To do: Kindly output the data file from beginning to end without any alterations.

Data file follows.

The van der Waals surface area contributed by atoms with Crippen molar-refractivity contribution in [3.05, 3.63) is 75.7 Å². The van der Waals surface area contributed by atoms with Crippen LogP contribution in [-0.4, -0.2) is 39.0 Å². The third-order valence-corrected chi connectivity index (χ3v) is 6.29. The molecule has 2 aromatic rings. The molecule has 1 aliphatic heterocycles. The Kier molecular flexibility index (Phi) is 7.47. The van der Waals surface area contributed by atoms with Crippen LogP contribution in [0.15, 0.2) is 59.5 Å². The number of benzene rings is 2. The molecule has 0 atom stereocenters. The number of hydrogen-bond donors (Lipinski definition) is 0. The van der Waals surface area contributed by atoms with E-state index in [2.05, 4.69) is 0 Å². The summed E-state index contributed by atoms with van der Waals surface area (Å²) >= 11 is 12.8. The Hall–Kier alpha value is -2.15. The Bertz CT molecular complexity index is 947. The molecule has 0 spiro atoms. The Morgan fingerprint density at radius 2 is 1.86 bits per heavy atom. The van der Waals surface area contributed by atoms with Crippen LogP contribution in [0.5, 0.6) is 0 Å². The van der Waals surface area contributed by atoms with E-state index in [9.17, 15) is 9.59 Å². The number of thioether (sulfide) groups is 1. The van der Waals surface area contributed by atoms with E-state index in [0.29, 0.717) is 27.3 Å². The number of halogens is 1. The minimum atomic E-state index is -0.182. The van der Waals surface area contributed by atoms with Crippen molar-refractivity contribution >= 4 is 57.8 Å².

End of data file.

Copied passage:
The van der Waals surface area contributed by atoms with Crippen molar-refractivity contribution in [3.05, 3.63) is 75.7 Å². The van der Waals surface area contributed by atoms with Crippen LogP contribution in [-0.4, -0.2) is 39.0 Å². The third-order valence-corrected chi connectivity index (χ3v) is 6.29. The molecule has 2 aromatic rings. The molecule has 1 aliphatic heterocycles. The Kier molecular flexibility index (Phi) is 7.47. The van der Waals surface area contributed by atoms with Crippen LogP contribution in [0.15, 0.2) is 59.5 Å². The number of benzene rings is 2. The molecule has 0 atom stereocenters. The number of hydrogen-bond donors (Lipinski definition) is 0. The van der Waals surface area contributed by atoms with E-state index in [2.05, 4.69) is 0 Å². The summed E-state index contributed by atoms with van der Waals surface area (Å²) >= 11 is 12.8. The Hall–Kier alpha value is -2.15. The Bertz CT molecular complexity index is 947. The molecule has 0 spiro atoms. The Morgan fingerprint density at radius 2 is 1.86 bits per heavy atom. The van der Waals surface area contributed by atoms with Crippen LogP contribution in [0.5, 0.6) is 0 Å². The van der Waals surface area contributed by atoms with E-state index in [9.17, 15) is 9.59 Å². The number of thioether (sulfide) groups is 1. The van der Waals surface area contributed by atoms with E-state index in [0.29, 0.717) is 27.3 Å². The number of halogens is 1. The minimum atomic E-state index is -0.182. The van der Waals surface area contributed by atoms with Crippen molar-refractivity contribution >= 4 is 57.8 Å².